Schechter: But when I started off with an independent company called Globalvision we were very excited about getting the means of production--suddenly the means of production came down in cost, but we still don't have the means of distribution. We can't market like larger companies. We simply don't have the budget to do the promotion and marketing that increasingly consumes large parts of news budgets.
McChesney: They all started small too.
Schechter: Except you have a series of people who have guaranteed access to the airwaves from regulators, and they have been able to dominate the whole broadcast spectrum. The cost of entry for an independent voice or another voice is very difficult. That's why Bruce Springsteen has a song "57 Channels and Nothing On." It's a homogenous world more than a diverse world, unfortunately.
Cramer: It has nothing to do with conspiracy but it has to do with economics. In the year 2000 most organizations have fewer international bureaus than they did ten years ago. Why is it that most organizations are closing their bureaus? Why is it that they are cutting news costs? It's not conspiracy, it's economics. That for me is much more dangerous.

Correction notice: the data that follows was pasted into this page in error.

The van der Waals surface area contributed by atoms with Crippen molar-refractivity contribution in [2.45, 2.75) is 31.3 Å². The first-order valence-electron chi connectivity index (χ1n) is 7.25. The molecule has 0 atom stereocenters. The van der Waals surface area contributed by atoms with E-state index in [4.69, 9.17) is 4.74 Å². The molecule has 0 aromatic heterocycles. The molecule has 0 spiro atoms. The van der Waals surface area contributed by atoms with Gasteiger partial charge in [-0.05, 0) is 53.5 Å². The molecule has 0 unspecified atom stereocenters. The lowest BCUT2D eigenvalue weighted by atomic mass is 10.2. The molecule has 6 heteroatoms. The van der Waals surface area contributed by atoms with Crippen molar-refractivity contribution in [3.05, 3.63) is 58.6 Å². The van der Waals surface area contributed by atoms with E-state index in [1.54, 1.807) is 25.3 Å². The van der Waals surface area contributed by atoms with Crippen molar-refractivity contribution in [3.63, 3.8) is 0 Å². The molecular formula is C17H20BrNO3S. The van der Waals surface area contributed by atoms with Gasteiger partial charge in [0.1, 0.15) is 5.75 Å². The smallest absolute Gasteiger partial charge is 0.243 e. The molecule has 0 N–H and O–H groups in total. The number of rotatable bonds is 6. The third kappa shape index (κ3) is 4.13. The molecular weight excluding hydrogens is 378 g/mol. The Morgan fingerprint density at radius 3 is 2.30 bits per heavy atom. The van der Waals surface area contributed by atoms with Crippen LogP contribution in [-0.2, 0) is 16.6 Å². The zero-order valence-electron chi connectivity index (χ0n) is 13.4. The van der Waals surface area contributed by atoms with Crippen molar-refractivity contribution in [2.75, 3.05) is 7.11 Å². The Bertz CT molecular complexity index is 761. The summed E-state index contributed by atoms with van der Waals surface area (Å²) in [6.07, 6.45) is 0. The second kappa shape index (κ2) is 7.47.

Gowing: But that's affecting the editorial agenda.
Cramer: Of course it is.
Docherty: I want to clarify that I'm not claiming there is a conspiracy. I am claiming that these economic constraints are what is increasingly going to put us under pressure. In fact what happened in CBS's case is that I think Lawrence Tisch positioned his company to be taken over. And he closed foreign bureaus, he greatly restricted the reach of CBS. He then got more value for his investment. The other thing that I would say is that the test of this whether the system is working is when its stressed. The case in 1995 of both CBS and ABC giving in to the tobacco industry was a clear example of how the system responded under stress, and I would argue that it didn't respond very well.